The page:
There is nothing like a saguaro. (Well, almost nothing. It
looks fairly similar to cardón, an example of convergent evolution, wherein unrelated species sometimes evolve
identical forms to adapt to similar habitats in different locations.) These tall, long-lived cacti (up to 150 years) are iconic of the
American southwest. In fact, though, this is more due to moviemakers than to actual geographic distribution.
Saguaros are found only in the Sonoran Desert—Arizona, a tiny part of California, and the Mexican states of
Baja California and Sonora. Sometimes a single column, sometimes branched, they serve as condominiums for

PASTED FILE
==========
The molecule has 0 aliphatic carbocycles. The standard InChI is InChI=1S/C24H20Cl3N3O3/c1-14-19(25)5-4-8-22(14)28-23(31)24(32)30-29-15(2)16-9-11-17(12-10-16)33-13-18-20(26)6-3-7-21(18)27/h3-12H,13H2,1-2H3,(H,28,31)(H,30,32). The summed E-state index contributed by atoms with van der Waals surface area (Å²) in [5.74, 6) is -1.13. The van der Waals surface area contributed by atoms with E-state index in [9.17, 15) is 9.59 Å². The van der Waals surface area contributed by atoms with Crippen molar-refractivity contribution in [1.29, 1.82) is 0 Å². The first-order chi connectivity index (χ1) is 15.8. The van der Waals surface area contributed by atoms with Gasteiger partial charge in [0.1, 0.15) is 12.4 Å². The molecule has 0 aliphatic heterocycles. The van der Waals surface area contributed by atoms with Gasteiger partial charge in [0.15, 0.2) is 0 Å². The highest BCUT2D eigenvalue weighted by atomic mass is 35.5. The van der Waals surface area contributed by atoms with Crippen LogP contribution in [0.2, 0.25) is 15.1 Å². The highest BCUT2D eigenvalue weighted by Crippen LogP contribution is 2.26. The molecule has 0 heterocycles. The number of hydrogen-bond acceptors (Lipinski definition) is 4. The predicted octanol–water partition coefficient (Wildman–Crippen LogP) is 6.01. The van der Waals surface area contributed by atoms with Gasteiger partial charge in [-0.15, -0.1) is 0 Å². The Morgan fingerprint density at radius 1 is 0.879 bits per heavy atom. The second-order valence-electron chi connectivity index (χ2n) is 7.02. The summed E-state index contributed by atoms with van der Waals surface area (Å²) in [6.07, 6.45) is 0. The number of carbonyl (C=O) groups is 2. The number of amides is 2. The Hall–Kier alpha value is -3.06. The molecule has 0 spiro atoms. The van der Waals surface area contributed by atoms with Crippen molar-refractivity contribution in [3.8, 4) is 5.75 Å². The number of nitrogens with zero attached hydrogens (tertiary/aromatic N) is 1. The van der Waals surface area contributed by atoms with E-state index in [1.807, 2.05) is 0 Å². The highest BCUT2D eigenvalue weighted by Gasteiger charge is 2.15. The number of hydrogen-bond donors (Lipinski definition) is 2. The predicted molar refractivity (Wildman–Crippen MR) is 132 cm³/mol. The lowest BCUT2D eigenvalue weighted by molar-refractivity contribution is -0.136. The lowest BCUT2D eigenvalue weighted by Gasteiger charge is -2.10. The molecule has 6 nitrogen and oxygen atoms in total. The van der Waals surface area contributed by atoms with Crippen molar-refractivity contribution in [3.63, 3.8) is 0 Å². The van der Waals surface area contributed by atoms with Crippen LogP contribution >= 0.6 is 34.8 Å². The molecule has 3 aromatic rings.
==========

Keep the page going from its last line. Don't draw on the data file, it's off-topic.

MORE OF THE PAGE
birds and a few small mammals. Saguaros are on the decline now, increasingly protected.
These plants have always struck me as precariously top-heavy in appearance, with their relatively
narrow, often dried looking bases and heavy, water-filled arms. But they possess a very strong
support framework that persists, like an eerie skeleton, long after the cactus dies.
Identification: Saguaros reach 50' (15 m) in height and up to 24" (60 cm) in diameter,
They remain a single column until they are about 75 years old, when they usually develop branches.
Their size and shape are unmistakable. Flowers are white with yellow centers, about 3-4" (7.6-10 cm) around.
Edibility: Saguaro fruits and seeds are moderately digestible,
and served as a major food source for the Papago and Pima Indians.